Charitable organizations are what people most often associate with the 501(c)(3) status. Notable public charities include organizations such as the American Red Cross, the World Wildlife Fund, and UNICEF. Your local food bank, homeless shelter, and bird rehabilitation center all likely fall under this type as well.

Public charities get their funding from a variety of sources, including individual donors, for-profit companies, foundations, and government entities. It’s important for public charities to conduct fund accounting to be able to track and report on all of these different revenue streams.

Churches and religious organizations

Churches and religious organizations, for the most part, fall under the same category as public charities. However, there are some particular rules that limit how the IRS can audit a church and particular annual filing requirements that are worth extra attention.

Private foundation

Private foundations often take up an important cause, but they don’t actually run their own programs to address that cause. They will provide grants to other nonprofits or organizations working in that issue area instead. Their funding commonly comes from a small group, a family, or even just one individual. However, they can still accept tax-deductible donations from individuals under their 501(c)(3) status.

An example of a private foundation could be a situation where a family’s son dies of a rare disease. To honor his death, the family establishes a private foundation named after him that grants money to research organizations working to find a cure for that disease.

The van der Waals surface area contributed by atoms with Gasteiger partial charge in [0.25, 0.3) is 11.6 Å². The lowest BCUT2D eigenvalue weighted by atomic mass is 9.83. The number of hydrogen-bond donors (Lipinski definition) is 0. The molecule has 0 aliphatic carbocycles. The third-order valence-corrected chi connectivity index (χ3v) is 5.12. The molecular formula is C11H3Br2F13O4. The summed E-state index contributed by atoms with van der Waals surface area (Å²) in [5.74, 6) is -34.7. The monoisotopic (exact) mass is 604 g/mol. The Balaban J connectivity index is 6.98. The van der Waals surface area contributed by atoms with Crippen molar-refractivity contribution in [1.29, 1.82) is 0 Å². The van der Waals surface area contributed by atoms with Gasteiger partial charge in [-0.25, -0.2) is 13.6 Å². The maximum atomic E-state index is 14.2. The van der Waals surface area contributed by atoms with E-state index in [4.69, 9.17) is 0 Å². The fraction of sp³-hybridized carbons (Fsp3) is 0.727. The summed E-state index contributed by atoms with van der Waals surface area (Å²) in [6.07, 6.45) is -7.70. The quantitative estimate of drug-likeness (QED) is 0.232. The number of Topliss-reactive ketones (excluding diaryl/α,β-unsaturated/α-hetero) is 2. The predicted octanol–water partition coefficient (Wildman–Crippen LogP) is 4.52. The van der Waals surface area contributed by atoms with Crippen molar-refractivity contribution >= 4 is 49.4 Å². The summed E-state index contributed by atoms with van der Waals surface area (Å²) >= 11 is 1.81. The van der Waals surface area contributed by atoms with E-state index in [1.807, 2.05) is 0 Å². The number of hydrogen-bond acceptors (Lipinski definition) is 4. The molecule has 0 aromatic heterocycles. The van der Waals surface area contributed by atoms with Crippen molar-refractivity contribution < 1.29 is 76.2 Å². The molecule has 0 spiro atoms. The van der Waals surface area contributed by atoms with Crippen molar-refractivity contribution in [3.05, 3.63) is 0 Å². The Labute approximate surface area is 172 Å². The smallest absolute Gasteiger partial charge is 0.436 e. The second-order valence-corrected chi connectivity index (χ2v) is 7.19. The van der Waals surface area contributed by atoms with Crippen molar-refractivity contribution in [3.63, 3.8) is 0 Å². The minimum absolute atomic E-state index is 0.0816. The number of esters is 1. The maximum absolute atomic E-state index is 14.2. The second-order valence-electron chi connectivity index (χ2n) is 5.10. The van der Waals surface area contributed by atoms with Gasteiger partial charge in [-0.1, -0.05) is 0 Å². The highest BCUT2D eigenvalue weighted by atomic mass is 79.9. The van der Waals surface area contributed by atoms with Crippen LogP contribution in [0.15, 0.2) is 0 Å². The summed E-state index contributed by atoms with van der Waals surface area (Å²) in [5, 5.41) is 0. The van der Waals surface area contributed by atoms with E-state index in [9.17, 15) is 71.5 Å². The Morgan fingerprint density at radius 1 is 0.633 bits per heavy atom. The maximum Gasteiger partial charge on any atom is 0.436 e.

Private operating foundation

A private operating foundation is like a hybrid of a private foundation and a public charity. They both grant funding to other organizations working within their mission area and also implement their own programs to make progress on their cause.

The Bill & Melinda Gates Foundation is an example of a private operating foundation because it awards grants to other organizations and conducts a significant amount of its own programming.


How to start a 501(c)(3) organization

If you want your cause and organization to be able to benefit from being a 501(c)(3), there are several steps you’ll need to take to form your nonprofit and file for that status with the IRS.

1. Do market research

Part of creating a small business plan involves market research. You need to know what your consumers want, what’s currently available to them, and where there are gaps between the two. You want to have an idea of who your competitors will be and how you’ll differentiate yourself from them. Just because a nonprofit isn’t seeking to fill its investors’ pockets with money doesn’t mean it shouldn’t do similar market research.